Still at the Prayvaganza, Offred watches a Commander open the proceedings, then they sing the old hymn, “There Is a Balm in Gilead.” Offred remembers Moira’s version: “There Is a Bomb in Gilead.” Next, 20 Angels, newly returned from the front, enter for their marriage ceremony. They are joined by 20 veiled young women in white with their mothers. These marriages have been arranged by the authorities.
Offred remembers her discussion of what is missing in Gilead. When she asks him about love, he replies that arranged marriages work out better. Now, with arranged marriages, nobody is left out, the Commander has told her.
The couples kneel and the Commander leads them through their vows, which remind the brides of their secondary place as servants to their husbands, and the ceremony is done.
As they leave, Ofglen tells Offred that “we” (Mayday) know of her evenings with the Commander, and asks Offred what happens. Offred answers ambiguously. Before parting, Ofglen tells her to find out anything she can from the Commander, anything at all about Gilead.
Chapter 34 Analysis
As mentioned in the analysis of Chapter 3, the biblical Gilead was the land east of the Jordan River, home of the state of Jordan today. It was famous for the wound-healing balm made from the sap of its trees. The hymn speaks of a metaphorical balm: “There is a balm in Gilead to heal the sin-sick soul.”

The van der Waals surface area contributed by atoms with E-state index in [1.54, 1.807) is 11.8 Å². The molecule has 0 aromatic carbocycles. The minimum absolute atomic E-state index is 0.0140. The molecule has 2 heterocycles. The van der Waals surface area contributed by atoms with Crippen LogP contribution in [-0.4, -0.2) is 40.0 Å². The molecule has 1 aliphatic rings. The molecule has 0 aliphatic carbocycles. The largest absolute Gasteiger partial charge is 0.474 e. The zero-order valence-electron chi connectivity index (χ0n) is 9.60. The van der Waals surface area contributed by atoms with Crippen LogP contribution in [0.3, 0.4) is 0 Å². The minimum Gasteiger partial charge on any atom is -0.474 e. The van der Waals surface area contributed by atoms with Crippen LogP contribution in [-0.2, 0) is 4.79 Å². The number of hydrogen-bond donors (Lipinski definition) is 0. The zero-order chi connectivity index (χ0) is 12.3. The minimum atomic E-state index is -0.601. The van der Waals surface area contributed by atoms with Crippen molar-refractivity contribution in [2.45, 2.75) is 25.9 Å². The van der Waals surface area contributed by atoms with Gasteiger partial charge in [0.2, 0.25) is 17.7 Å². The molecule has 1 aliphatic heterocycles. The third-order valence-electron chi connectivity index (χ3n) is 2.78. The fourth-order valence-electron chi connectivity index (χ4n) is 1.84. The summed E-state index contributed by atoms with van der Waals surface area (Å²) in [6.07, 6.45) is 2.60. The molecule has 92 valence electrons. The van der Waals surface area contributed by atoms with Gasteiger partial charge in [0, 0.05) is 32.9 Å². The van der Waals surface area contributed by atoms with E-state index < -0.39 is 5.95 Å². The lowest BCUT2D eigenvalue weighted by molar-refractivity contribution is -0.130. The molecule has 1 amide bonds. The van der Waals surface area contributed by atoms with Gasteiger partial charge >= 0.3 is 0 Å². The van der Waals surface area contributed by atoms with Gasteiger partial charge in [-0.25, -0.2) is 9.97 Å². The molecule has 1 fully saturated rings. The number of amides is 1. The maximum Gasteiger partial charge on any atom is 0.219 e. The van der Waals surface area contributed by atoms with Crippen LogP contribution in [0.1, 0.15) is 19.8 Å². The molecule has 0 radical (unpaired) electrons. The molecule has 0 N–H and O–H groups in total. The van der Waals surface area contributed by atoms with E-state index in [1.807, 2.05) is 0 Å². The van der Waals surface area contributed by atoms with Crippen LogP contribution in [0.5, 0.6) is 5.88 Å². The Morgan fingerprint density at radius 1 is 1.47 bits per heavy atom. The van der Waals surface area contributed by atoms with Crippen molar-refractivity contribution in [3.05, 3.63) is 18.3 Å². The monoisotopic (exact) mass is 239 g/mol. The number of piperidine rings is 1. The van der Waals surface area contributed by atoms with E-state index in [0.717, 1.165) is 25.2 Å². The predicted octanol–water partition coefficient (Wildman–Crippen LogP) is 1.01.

But there is nothing soothing, restful, and uplifting in the Republic of Gilead. So Moira’s “There Is a Bomb in Gilead” is true; in fact, Gilead is a country full of bombs—time bombs—just waiting to explode in revolution. Now, with Mayday, these bombs are combining their explosive force.
Chapter 35 Summary
Offred recalls her escape attempt with Luke and the false passports they carried because Gilead had nullified all divorces, and Luke had been married before. At the border, Luke panicked when a guard went inside to check out the passports. He reversed the car and sped down a dirt road into the woods. When the road ended, he, Offred, and their daughter raced for Canada.
Abruptly, she returns to her conversation with the Commander, their talk about love. “Falling” in love, she thinks, is a free fall, easy but scary. She thinks of the frightening side of sex: attack, rape, fear of walking along streets at night, all things Gilead has eliminated. Things should feel better, but they don’t.